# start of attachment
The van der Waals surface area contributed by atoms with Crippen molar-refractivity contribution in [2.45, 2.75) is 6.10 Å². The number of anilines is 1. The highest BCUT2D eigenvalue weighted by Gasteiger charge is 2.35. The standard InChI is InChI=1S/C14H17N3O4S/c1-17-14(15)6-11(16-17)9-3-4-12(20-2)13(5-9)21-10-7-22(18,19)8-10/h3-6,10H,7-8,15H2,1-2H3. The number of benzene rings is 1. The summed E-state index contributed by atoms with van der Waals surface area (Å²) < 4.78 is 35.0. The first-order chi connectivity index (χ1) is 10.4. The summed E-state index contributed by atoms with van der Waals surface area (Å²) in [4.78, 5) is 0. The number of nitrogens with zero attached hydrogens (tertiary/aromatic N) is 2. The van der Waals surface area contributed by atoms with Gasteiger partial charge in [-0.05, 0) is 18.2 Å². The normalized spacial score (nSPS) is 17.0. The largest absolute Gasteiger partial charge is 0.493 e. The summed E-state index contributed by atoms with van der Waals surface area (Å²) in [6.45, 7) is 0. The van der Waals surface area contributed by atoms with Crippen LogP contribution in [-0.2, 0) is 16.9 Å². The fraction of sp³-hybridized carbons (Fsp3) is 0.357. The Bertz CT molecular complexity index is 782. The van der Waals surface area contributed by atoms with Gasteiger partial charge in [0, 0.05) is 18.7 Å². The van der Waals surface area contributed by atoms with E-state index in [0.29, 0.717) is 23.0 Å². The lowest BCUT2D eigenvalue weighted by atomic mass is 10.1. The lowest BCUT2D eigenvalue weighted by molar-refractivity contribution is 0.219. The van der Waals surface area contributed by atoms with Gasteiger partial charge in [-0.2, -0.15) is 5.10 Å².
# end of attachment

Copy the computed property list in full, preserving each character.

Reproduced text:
The van der Waals surface area contributed by atoms with Crippen molar-refractivity contribution in [2.45, 2.75) is 6.10 Å². The number of anilines is 1. The highest BCUT2D eigenvalue weighted by Gasteiger charge is 2.35. The standard InChI is InChI=1S/C14H17N3O4S/c1-17-14(15)6-11(16-17)9-3-4-12(20-2)13(5-9)21-10-7-22(18,19)8-10/h3-6,10H,7-8,15H2,1-2H3. The number of benzene rings is 1. The summed E-state index contributed by atoms with van der Waals surface area (Å²) < 4.78 is 35.0. The first-order chi connectivity index (χ1) is 10.4. The summed E-state index contributed by atoms with van der Waals surface area (Å²) in [4.78, 5) is 0. The number of nitrogens with zero attached hydrogens (tertiary/aromatic N) is 2. The van der Waals surface area contributed by atoms with Gasteiger partial charge in [-0.05, 0) is 18.2 Å². The normalized spacial score (nSPS) is 17.0. The largest absolute Gasteiger partial charge is 0.493 e. The summed E-state index contributed by atoms with van der Waals surface area (Å²) in [6.45, 7) is 0. The van der Waals surface area contributed by atoms with Crippen LogP contribution in [-0.2, 0) is 16.9 Å². The fraction of sp³-hybridized carbons (Fsp3) is 0.357. The Bertz CT molecular complexity index is 782. The van der Waals surface area contributed by atoms with Gasteiger partial charge in [0, 0.05) is 18.7 Å². The van der Waals surface area contributed by atoms with E-state index in [0.29, 0.717) is 23.0 Å². The lowest BCUT2D eigenvalue weighted by atomic mass is 10.1. The lowest BCUT2D eigenvalue weighted by molar-refractivity contribution is 0.219. The van der Waals surface area contributed by atoms with Gasteiger partial charge in [-0.2, -0.15) is 5.10 Å².